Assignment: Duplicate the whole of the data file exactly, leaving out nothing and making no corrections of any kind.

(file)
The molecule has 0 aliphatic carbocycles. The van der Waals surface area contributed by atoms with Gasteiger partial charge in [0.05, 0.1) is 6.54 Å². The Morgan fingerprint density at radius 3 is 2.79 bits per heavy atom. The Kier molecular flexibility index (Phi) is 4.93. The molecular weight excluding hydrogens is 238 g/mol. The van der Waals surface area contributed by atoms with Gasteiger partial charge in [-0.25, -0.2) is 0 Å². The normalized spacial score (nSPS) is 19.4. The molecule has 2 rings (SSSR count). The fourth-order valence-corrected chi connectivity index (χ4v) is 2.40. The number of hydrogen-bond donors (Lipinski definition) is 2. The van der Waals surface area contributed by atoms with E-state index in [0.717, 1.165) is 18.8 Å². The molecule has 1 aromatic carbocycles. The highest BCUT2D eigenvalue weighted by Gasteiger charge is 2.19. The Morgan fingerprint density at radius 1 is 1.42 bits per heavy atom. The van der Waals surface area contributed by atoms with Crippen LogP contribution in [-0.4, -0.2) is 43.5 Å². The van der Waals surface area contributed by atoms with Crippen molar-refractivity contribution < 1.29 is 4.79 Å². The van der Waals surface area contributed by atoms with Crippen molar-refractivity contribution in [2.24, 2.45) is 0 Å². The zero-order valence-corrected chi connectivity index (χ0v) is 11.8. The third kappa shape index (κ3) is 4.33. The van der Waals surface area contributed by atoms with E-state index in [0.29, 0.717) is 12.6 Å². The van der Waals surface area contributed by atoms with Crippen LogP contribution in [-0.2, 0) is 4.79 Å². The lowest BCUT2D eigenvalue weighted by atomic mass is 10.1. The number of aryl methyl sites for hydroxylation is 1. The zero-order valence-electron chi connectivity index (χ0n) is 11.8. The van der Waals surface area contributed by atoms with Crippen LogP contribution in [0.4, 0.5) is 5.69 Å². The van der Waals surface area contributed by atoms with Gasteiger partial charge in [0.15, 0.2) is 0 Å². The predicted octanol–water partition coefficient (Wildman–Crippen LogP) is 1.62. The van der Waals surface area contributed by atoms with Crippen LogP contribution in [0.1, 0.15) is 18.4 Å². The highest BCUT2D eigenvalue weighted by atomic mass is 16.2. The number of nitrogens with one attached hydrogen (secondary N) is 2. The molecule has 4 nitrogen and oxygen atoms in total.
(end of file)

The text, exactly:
The molecule has 0 aliphatic carbocycles. The van der Waals surface area contributed by atoms with Gasteiger partial charge in [0.05, 0.1) is 6.54 Å². The Morgan fingerprint density at radius 3 is 2.79 bits per heavy atom. The Kier molecular flexibility index (Phi) is 4.93. The molecular weight excluding hydrogens is 238 g/mol. The van der Waals surface area contributed by atoms with Gasteiger partial charge in [-0.25, -0.2) is 0 Å². The normalized spacial score (nSPS) is 19.4. The molecule has 2 rings (SSSR count). The fourth-order valence-corrected chi connectivity index (χ4v) is 2.40. The number of hydrogen-bond donors (Lipinski definition) is 2. The van der Waals surface area contributed by atoms with E-state index in [0.717, 1.165) is 18.8 Å². The molecule has 1 aromatic carbocycles. The highest BCUT2D eigenvalue weighted by Gasteiger charge is 2.19. The Morgan fingerprint density at radius 1 is 1.42 bits per heavy atom. The van der Waals surface area contributed by atoms with Crippen LogP contribution in [-0.4, -0.2) is 43.5 Å². The van der Waals surface area contributed by atoms with Crippen molar-refractivity contribution < 1.29 is 4.79 Å². The van der Waals surface area contributed by atoms with Crippen molar-refractivity contribution in [2.24, 2.45) is 0 Å². The zero-order valence-corrected chi connectivity index (χ0v) is 11.8. The third kappa shape index (κ3) is 4.33. The van der Waals surface area contributed by atoms with E-state index in [0.29, 0.717) is 12.6 Å². The van der Waals surface area contributed by atoms with Crippen LogP contribution in [-0.2, 0) is 4.79 Å². The lowest BCUT2D eigenvalue weighted by atomic mass is 10.1. The number of aryl methyl sites for hydroxylation is 1. The zero-order valence-electron chi connectivity index (χ0n) is 11.8. The van der Waals surface area contributed by atoms with Crippen LogP contribution in [0.4, 0.5) is 5.69 Å². The van der Waals surface area contributed by atoms with Gasteiger partial charge in [0.15, 0.2) is 0 Å². The predicted octanol–water partition coefficient (Wildman–Crippen LogP) is 1.62. The van der Waals surface area contributed by atoms with Crippen LogP contribution in [0.1, 0.15) is 18.4 Å². The highest BCUT2D eigenvalue weighted by atomic mass is 16.2. The number of nitrogens with one attached hydrogen (secondary N) is 2. The molecule has 4 nitrogen and oxygen atoms in total.